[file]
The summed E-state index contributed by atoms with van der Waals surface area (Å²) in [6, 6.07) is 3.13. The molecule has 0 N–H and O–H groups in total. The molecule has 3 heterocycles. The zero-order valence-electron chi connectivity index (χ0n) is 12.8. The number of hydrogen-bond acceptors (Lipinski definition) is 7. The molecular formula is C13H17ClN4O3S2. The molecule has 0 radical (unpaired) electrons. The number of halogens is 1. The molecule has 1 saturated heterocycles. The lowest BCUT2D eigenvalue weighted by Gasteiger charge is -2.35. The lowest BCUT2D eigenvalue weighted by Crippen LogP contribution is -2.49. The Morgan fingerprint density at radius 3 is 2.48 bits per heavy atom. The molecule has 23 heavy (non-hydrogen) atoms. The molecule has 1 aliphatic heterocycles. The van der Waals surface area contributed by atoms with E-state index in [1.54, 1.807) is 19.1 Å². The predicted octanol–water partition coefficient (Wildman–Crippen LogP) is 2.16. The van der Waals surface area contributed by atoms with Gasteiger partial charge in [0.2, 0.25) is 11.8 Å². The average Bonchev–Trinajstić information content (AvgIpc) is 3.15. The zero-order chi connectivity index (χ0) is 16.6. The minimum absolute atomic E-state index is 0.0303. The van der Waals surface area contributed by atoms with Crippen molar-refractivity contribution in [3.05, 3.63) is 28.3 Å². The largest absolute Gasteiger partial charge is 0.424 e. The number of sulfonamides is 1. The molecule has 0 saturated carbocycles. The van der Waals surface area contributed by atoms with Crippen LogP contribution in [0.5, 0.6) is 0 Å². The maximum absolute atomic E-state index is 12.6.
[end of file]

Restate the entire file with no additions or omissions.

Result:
The summed E-state index contributed by atoms with van der Waals surface area (Å²) in [6, 6.07) is 3.13. The molecule has 0 N–H and O–H groups in total. The molecule has 3 heterocycles. The zero-order valence-electron chi connectivity index (χ0n) is 12.8. The number of hydrogen-bond acceptors (Lipinski definition) is 7. The molecular formula is C13H17ClN4O3S2. The molecule has 0 radical (unpaired) electrons. The number of halogens is 1. The molecule has 1 saturated heterocycles. The lowest BCUT2D eigenvalue weighted by Gasteiger charge is -2.35. The lowest BCUT2D eigenvalue weighted by Crippen LogP contribution is -2.49. The Morgan fingerprint density at radius 3 is 2.48 bits per heavy atom. The molecule has 23 heavy (non-hydrogen) atoms. The molecule has 1 aliphatic heterocycles. The van der Waals surface area contributed by atoms with E-state index in [1.54, 1.807) is 19.1 Å². The predicted octanol–water partition coefficient (Wildman–Crippen LogP) is 2.16. The van der Waals surface area contributed by atoms with Gasteiger partial charge in [0.2, 0.25) is 11.8 Å². The average Bonchev–Trinajstić information content (AvgIpc) is 3.15. The zero-order chi connectivity index (χ0) is 16.6. The minimum absolute atomic E-state index is 0.0303. The van der Waals surface area contributed by atoms with Crippen molar-refractivity contribution in [3.05, 3.63) is 28.3 Å². The largest absolute Gasteiger partial charge is 0.424 e. The number of sulfonamides is 1. The molecule has 0 saturated carbocycles. The van der Waals surface area contributed by atoms with Crippen LogP contribution in [0.5, 0.6) is 0 Å². The maximum absolute atomic E-state index is 12.6.